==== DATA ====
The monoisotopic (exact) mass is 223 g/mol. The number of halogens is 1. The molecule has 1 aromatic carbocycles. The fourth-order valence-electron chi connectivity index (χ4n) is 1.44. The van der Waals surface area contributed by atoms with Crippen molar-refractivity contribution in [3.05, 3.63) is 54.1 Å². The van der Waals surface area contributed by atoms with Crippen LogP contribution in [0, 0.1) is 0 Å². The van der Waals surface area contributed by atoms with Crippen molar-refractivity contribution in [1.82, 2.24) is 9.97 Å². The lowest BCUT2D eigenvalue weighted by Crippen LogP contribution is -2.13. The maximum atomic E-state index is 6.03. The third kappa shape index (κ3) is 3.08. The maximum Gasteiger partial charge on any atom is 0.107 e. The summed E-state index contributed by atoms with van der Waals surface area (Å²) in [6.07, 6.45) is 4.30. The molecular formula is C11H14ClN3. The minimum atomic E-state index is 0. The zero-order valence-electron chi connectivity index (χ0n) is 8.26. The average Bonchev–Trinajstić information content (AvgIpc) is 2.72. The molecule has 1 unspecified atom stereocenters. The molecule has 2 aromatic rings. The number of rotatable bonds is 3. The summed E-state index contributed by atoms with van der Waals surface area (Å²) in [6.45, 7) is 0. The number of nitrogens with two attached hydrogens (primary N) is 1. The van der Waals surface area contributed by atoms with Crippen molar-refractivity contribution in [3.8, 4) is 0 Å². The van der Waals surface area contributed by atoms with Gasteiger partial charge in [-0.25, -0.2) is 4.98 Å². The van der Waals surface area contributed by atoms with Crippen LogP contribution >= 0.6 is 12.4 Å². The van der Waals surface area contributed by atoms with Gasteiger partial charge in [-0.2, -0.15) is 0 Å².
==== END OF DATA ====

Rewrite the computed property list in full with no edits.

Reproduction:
The monoisotopic (exact) mass is 223 g/mol. The number of halogens is 1. The molecule has 1 aromatic carbocycles. The fourth-order valence-electron chi connectivity index (χ4n) is 1.44. The van der Waals surface area contributed by atoms with Crippen molar-refractivity contribution in [3.05, 3.63) is 54.1 Å². The van der Waals surface area contributed by atoms with Crippen LogP contribution in [0, 0.1) is 0 Å². The van der Waals surface area contributed by atoms with Crippen molar-refractivity contribution in [1.82, 2.24) is 9.97 Å². The lowest BCUT2D eigenvalue weighted by Crippen LogP contribution is -2.13. The maximum atomic E-state index is 6.03. The third kappa shape index (κ3) is 3.08. The maximum Gasteiger partial charge on any atom is 0.107 e. The summed E-state index contributed by atoms with van der Waals surface area (Å²) in [6.07, 6.45) is 4.30. The molecular formula is C11H14ClN3. The minimum atomic E-state index is 0. The zero-order valence-electron chi connectivity index (χ0n) is 8.26. The average Bonchev–Trinajstić information content (AvgIpc) is 2.72. The molecule has 1 unspecified atom stereocenters. The molecule has 2 aromatic rings. The number of rotatable bonds is 3. The summed E-state index contributed by atoms with van der Waals surface area (Å²) in [6.45, 7) is 0. The number of nitrogens with two attached hydrogens (primary N) is 1. The van der Waals surface area contributed by atoms with Crippen molar-refractivity contribution in [3.8, 4) is 0 Å². The van der Waals surface area contributed by atoms with Gasteiger partial charge in [-0.25, -0.2) is 4.98 Å². The van der Waals surface area contributed by atoms with Crippen LogP contribution >= 0.6 is 12.4 Å². The van der Waals surface area contributed by atoms with Gasteiger partial charge in [-0.2, -0.15) is 0 Å².